(2004) On 20 January US President George Bush appeared before Congress to deliver the traditional state of the union address. This yearly speech gives the president a chance to announce his legislative priorities with maximum publicity: virtually everyone in the US watches the live broadcast of the speech on TV. Of course, the American president cannot make or even officially propose laws. It is up to the members of Congress to submit bills to the House or Senate, and even the Republicans in Congress are jealous①of their independence from the executive branch of government. Thus the state of the union address is basically a wish list and a PR opportunity.
Tony Auth was not terribly impressed with the president's agenda. Alarmed at the huge budget deficits caused by Bush's tax cuts, Auth represents the union (the American republic) as a ship sinking in a sea of red ink. The "captain" is oblivious of the peril in which the ship and its passengers find themselves. Rather than dealing with the deficits, Bush touts his policy of "free prescription drugs" for the elderly —— the passengers among whom the game of shuffleboard is popular. "Free lunch" alludes to the American saying "There's no such a thing as a free lunch." In other words, everything costs something and everything has to be paid for by someone; statements otherwise are ploys for gulling credulous people. But free lunch is the order of the day on the USS Union②. The president is likewise a fan of NASA's project to establish a manned base on the moon and push on to the exploration of Mars；that "spaceship" will not be cheap. And the "cash awards" for "all who don't need them" could refer to a host of Bush tax cuts.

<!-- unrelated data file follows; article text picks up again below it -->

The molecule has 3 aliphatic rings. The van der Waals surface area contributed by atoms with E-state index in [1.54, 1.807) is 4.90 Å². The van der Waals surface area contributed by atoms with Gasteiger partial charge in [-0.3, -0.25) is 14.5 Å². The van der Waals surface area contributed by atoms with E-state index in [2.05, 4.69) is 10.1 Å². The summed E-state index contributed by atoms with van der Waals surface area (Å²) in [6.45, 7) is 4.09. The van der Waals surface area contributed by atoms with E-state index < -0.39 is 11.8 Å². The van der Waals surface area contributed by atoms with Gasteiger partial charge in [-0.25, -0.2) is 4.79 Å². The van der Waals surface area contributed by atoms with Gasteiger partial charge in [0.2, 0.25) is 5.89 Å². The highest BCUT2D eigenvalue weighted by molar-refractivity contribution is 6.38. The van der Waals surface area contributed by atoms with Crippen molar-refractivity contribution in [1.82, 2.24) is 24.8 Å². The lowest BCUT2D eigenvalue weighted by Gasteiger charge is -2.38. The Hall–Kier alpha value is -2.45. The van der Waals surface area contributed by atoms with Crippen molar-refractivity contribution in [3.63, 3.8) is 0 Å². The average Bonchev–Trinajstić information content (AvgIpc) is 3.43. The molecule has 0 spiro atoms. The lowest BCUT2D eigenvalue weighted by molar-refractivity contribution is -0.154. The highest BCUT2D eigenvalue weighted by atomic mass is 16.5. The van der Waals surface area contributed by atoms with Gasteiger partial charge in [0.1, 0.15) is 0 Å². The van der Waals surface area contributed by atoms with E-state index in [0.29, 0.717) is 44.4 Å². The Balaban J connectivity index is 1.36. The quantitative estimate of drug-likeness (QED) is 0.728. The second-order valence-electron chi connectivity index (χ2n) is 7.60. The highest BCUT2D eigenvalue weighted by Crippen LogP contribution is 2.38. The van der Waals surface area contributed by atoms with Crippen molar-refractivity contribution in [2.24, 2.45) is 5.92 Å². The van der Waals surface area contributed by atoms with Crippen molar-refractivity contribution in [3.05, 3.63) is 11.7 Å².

Auth's cartoon is a comment on the odd reversal that has taken place in American politics. For several decades the Democratic Party had difficulty restraining the urge to spend, while the Republicans billed themselves as the party of fiscal prudence. The reversal began under the free-spending Reagan and continued under the deficit-cutting Clinton. But though Reagan spent a lot, he did also raise taxes. The younger Bush, Auth implies, has no patience for the advocates of prudence